Home Stats & Services Victim Assistance A Brief Description of the Federal Criminal Justice Process

A Brief Description of the Federal Criminal Justice Process

A Brief Description of the Federal Criminal Justice Process

Some victims are unfamiliar with the operation of the federal criminal justice system. For others, their knowledge is limited to what they have seen on TV or in the movies, which oftentimes is wrong. To help federal crime victims better understand how the federal criminal justice system works, this page briefly describes common steps taken in the investigation and prosecution of a federal crime.

Not every step described below will occur in every case. In some cases, the investigation or trial may involve additional events or proceedings, all of which can take a long time to complete. An FBI victim specialist or the victim witness coordinator at the U.S. Attorney’s Office can explain the specific process in a particular case.

Overview of the Criminal Process


I. The Pretrial Stage
Investigations, Grand Juries, and Arrests

If a crime is brought to the attention of federal authorities, whether by a victim of the crime or a witness to it (e.g., a bank robbery), a federal law enforcement agency will undertake an investigation to determine whether a federal offense was committed and, if so, who committed it. Two points should be kept in mind:

First: Not every crime is a federal offense. For example, murder is a crime in all 50 states, but it is not a federal offense unless, for example, a federal official is murdered while performing official functions. Robbery also is outlawed in every state, but it is not a federal offense unless there is some connection with the federal government, such as the robbery of a federally insured bank. Federal law enforcement agencies will investigate a crime only if there is reason to believe that the crime violated federal law.

Second: The nature of the federal offense may determine which agency undertakes the investigation. Not every federal law enforcement agency has the responsibility to investigate every crime. For example, the Secret Service is responsible for investigating counterfeiting of currency, and the FBI is the lead federal agency for terrorism cases. This assignment of functions helps different agencies develop expertise, but it also means that federal law enforcement agencies are not like local police forces—they do not each handle whatever federal crime comes their way.

If the agency concludes that a crime was committed and identifies a suspect, federal law enforcement officers (known as special agents) may make an arrest without obtaining an arrest warrant; may obtain an arrest warrant for a named person; or, in some circumstances, may delay making an arrest in order to obtain additional evidence proving the suspect’s guilt.

In the case of federal offenses that are colloquially known as white-collar crimes (e.g., violations of the federal securities laws), agents often will need to obtain documents from suspects and innocent parties as part of the investigation. To do so, the agents can apply for a search warrant from a magistrate (or judge) to search a particular site for relevant evidence. Alternatively, the agents can request a subpoena from a grand jury.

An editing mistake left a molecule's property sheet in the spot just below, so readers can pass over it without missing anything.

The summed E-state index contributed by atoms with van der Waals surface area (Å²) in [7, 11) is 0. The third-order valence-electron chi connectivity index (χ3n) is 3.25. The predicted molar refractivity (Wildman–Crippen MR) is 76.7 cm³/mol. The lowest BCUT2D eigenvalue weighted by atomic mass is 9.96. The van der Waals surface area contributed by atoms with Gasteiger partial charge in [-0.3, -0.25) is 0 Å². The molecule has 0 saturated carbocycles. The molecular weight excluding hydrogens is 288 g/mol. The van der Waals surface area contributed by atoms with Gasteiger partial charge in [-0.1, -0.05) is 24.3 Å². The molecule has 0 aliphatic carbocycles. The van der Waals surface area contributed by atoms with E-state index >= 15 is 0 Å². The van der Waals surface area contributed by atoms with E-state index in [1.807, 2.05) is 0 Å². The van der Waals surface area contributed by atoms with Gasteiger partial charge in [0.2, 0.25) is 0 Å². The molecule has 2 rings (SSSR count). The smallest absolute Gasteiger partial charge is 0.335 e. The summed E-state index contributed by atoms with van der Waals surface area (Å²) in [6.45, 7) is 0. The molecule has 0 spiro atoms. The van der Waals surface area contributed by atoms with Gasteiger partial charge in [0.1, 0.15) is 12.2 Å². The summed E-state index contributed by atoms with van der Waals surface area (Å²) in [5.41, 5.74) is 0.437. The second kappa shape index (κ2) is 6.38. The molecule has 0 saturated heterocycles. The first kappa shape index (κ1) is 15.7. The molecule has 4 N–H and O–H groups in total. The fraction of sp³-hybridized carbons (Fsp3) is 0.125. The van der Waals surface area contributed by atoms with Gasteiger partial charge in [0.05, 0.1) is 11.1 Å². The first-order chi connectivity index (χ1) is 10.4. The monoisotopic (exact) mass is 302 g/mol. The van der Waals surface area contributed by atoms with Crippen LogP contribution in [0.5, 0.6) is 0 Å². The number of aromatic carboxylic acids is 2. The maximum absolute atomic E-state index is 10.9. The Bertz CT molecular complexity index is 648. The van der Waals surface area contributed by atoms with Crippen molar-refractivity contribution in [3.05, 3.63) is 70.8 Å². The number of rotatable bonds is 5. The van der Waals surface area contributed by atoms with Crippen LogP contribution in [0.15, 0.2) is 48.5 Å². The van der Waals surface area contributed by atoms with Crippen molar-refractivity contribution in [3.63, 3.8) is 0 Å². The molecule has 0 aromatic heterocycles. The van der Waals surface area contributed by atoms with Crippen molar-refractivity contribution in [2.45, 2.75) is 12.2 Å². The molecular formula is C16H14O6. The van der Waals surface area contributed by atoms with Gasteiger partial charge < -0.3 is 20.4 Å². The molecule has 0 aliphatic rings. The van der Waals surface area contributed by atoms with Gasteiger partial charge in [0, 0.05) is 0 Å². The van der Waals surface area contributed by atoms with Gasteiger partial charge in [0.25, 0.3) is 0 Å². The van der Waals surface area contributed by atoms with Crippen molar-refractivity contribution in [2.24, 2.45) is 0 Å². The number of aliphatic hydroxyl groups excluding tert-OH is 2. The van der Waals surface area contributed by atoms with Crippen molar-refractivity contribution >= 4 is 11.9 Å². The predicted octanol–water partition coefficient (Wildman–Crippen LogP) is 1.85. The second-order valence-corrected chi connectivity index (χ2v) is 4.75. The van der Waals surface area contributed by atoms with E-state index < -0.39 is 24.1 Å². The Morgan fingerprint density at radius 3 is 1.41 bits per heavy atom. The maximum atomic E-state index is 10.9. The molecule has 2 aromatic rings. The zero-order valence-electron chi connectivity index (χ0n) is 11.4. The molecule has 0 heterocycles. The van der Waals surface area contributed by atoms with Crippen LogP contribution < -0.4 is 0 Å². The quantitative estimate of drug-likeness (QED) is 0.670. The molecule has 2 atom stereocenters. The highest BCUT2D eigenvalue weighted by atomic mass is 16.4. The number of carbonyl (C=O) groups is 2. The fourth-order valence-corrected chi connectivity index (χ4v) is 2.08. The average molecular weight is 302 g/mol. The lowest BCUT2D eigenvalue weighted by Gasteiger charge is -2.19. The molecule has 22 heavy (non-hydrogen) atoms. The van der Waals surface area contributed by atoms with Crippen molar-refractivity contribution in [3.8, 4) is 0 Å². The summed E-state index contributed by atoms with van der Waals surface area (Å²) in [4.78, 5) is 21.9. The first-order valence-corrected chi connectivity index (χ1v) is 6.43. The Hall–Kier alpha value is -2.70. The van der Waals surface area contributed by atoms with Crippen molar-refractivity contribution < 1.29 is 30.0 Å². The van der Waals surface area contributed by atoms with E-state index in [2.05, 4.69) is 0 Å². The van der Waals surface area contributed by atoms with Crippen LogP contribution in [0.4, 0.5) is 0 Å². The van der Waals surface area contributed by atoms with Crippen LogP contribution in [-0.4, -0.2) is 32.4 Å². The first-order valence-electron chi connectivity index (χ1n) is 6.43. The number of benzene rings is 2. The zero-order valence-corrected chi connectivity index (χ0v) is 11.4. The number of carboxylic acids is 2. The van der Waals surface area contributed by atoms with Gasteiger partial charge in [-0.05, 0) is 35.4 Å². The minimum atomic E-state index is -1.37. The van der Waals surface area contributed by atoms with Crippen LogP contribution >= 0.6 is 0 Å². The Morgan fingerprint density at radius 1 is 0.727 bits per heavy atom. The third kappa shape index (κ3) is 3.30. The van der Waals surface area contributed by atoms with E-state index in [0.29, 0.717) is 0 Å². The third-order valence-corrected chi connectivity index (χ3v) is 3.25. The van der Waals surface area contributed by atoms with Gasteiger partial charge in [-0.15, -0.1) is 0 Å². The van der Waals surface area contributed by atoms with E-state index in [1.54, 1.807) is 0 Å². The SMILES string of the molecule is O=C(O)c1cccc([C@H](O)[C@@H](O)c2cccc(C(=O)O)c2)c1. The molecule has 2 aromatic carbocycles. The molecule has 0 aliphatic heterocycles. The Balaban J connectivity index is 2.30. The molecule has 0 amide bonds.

A grand jury is an impartial body of citizens drawn from the community that has the responsibility to investigate whether a crime has been committed and by whom. In order to make that determination, a grand jury may issue subpoenas to whoever may have evidence relevant to the grand jury’s investigation. As part of its investigation, the grand jury also has power to compel testimony, including the testimony of a crime victim. If the grand jury concludes that there is probable cause to believe that a particular individual committed a crime, the grand jury will issue a charging document known as an indictment. Whenever a grand jury is involved in an investigation, the agents will work closely with an attorney from the U.S. government, either from the local U.S. Attorney’s Office or the U.S. Department of Justice, before making an arrest in order to determine whether a crime was committed and, if so, who is responsible.

Initial Appearance

If a magistrate has issued a search warrant for a suspect or if a grand jury has returned an indictment against a suspect, federal agents will arrest the suspect and place him or her in custody pending court proceedings. If there has been no arrest warrant or indictment, the arresting agents must bring the suspect before a magistrate (or judge), who then will determine whether there is probable cause to believe that the arrestee committed a crime. This initial appearance generally will occur as soon as practicable following arrest and must occur before 72 hours have passed. At the initial appearance, the court will inform the arrestee of the charges and advise him or her of the rights to counsel and to remain silent. In some cases, the defendant may be released at the initial appearance. But in other cases, the prosecutor may seek to have the accused held in custody until the trial has concluded because the accused is seen as a danger to the community.

Arraignment